sharpener when sharpening correctly. Done correctly, you can maintain
the
same angle. Make sure to sharpen the entire width of the scallop. Next,
use
a smaller diameter sharpener (such as the EZE-LAP model S, or EZE-LAP
diamond files) to sharpen the minor scallops until you feel a burr
running
evenly along the opposite side of the blade edge. For the standard or
"innie" serration pattern, sharpen the same as you would the major
serrations. For the reverse serrations, use diamond files to sharpen in
between the minor serrations. If the tips of either serrations are
damaged
or dull, touch these up in the same manner you would to sharpen or touch
up
a straight knife edge. Again, continue until you feel a burr along the
back
side of the blade. Once complete, turn the knife over and hold the
sharpening rod flat against this back side. Lightly "wipe" the sharpener
back-and-forth (normally 2 to three passes should be adequate), removing
only the turned up part of the burr.

Step 2

Use a round/fine/nonaggressive sharpener, such as an ultra-fine diamond


or
ceramic (aluminum-oxide, or silicon-carbide) to sharpen the major
scallops
until you feel a burr running evenly along the opposite side of the
serrated edge. Use a unidirectional stroke that only pushes the
sharpener
into the serration, starting from the knife edge up to the spine. As
before, try and maintain the same angle by following the original
serration
grind. Next, sharpen the minor scallops and turn the knife over and
"de-burr", as described in step 1. This second step is to be done at a
very
light pressure, and is intended to be more of a polishing step. If
required, touch up the tips as before. After following these steps you
should have a razor sharp edge on your serrated blade.

BY SHARPENING SYSTEM:

Many sharpening systems exist today, from ones which use a knife clamp
and
honing guide to the ever popular "V" type. When using these systems,
refer
to the "how to" manual supplied with that specific system. There are
both
positives and negatives associated with the use of these systems when
sharpening serrations. Some of the positives are that most systems are
easy
to use, have safety features designed in, and do a fairly good job in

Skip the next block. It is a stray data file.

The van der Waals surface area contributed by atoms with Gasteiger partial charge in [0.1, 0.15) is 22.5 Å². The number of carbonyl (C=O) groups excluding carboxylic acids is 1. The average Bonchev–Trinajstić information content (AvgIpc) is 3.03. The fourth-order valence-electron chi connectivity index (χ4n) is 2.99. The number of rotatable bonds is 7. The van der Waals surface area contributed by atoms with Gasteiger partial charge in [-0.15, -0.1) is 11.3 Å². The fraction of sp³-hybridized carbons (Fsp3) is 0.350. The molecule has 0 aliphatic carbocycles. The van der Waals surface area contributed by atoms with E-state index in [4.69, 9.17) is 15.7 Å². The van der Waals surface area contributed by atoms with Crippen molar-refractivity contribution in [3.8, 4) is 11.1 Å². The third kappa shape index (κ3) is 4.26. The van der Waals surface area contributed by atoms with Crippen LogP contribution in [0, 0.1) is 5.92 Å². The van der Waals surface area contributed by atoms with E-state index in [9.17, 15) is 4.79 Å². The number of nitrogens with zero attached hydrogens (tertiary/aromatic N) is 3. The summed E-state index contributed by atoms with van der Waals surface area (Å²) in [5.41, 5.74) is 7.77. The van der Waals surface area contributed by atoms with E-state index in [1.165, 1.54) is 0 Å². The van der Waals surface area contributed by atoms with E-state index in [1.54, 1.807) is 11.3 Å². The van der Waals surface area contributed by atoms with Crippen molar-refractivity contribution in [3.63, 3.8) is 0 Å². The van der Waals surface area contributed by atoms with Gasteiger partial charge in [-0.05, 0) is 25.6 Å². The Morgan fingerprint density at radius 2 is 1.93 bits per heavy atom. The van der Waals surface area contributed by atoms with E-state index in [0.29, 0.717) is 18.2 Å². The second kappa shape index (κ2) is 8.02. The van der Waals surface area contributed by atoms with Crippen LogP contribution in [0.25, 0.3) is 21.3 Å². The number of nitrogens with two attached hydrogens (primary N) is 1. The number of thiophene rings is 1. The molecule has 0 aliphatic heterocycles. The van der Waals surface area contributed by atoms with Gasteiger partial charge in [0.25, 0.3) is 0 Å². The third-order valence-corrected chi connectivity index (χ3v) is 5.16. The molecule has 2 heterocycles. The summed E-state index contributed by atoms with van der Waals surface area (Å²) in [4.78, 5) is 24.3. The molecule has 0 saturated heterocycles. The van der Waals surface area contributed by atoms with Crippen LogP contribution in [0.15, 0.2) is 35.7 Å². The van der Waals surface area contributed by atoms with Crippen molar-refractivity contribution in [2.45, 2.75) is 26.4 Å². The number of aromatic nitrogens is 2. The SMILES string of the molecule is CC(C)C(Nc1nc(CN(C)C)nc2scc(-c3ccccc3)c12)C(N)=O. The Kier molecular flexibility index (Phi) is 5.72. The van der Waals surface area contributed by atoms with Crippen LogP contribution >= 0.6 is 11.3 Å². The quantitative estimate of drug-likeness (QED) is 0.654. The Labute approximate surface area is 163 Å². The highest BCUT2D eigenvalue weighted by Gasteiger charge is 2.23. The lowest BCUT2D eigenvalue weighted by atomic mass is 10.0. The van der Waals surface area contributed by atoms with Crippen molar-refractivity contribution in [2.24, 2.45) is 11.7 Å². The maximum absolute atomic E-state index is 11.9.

sharpening. The negatives are that while some are fairly expensive,
others
will require you to sharpen both sides of the serrations. As discussed
before, sharpening both sides is not recommended. If you do want to
invest
in a sharpening system, I would recommend that you purchase one which,
at a
minimum, allows you to follow the original grind of the serration and
then
"flat wipe" the back side of the blade.

MAINTENANCE:

To tune-up serrations which have been subjected to normal wear and tear,
try softly flat-wiping the back side of the blade with your sharpener.
Normally, this is enough to maintain a razor edge. If this does not
work,
try using the fine/nonaggressive sharpener to touch up the serrations.
Then
again, wipe the back side. Also, touch-up the tips. If the serrations
have
been abused, you will need to resharpen them in the manner(s) described
above.

CONCLUSION:

Which sharpening method do I recommend? I recommend you use the one that
you are familiar with (either by hand or by system) and you get good
results. I use and prefer sharpening by hand, with a diamond coated rod.
This brings me to one last important point - the long term effects on a
serrated knife blade resulting from many hundreds of sharpenings.
Consider
three blades: (A) new knife which is used as a reference blade, (B)
results
of many hundreds of sharpenings by hand as described above, and (C)
results
of many hundreds of sharpenings by popular "V" systems. Why would blades
B
and C look so different? In the case of blade B, each time you sharpen
the
entire "scallop", you are removing material along the entire surface
area
of the scallop. In other words, you are not only removing material at
the
cutting edge, but also at the top of the scallop. As you sharpen
over-and-over again, the size of the scallop is basically maintained.
With
"V" type systems (and other types which do not allow you to sharpen the
entire scallop), the "V" sticks initially only come into contact with
the
serrated knife edge. After some of the edge is abraded away, the "V"
sticks
then come into contact with the entire scallop. Depending on the angle
of
the serration that the knife manufacturer has placed on the blade, and
depending on the angle of the "V" sticks, abrasion can be mild to
extreme.
Blade C would show that if you keep removing material from the knife
edge,
you will eventually abrade away much of the serration. Also remember
that
sharpening the back side of the serrated blade (with the "V" systems)
helps
to abrade away the serration. Another drawback to these "V" systems is
that
they will abrade away the minor scallops of a reverse-serration blade.
This
is why I prefer sharpening by hand.

In closing, when sharpening, use a fine pressure on the serration by


letting the sharpener do most of the work. In other words, do not use a
lot
of physical force because you can actually bend the edge of the
serration
over and get a false indication of a burr. What you are really trying to
achieve is a correctly formed uniform and consistent burr. This means
that
you will want to invest in a high quality, fairly aggressive media such
as
diamond, and for the second pass a high quality ceramic. Secondly, take
your time to do a good job. A rushed job will not only achieve an edge
that
is not as sharp, but more importantly, a rushed job increases the
probability of you getting cut.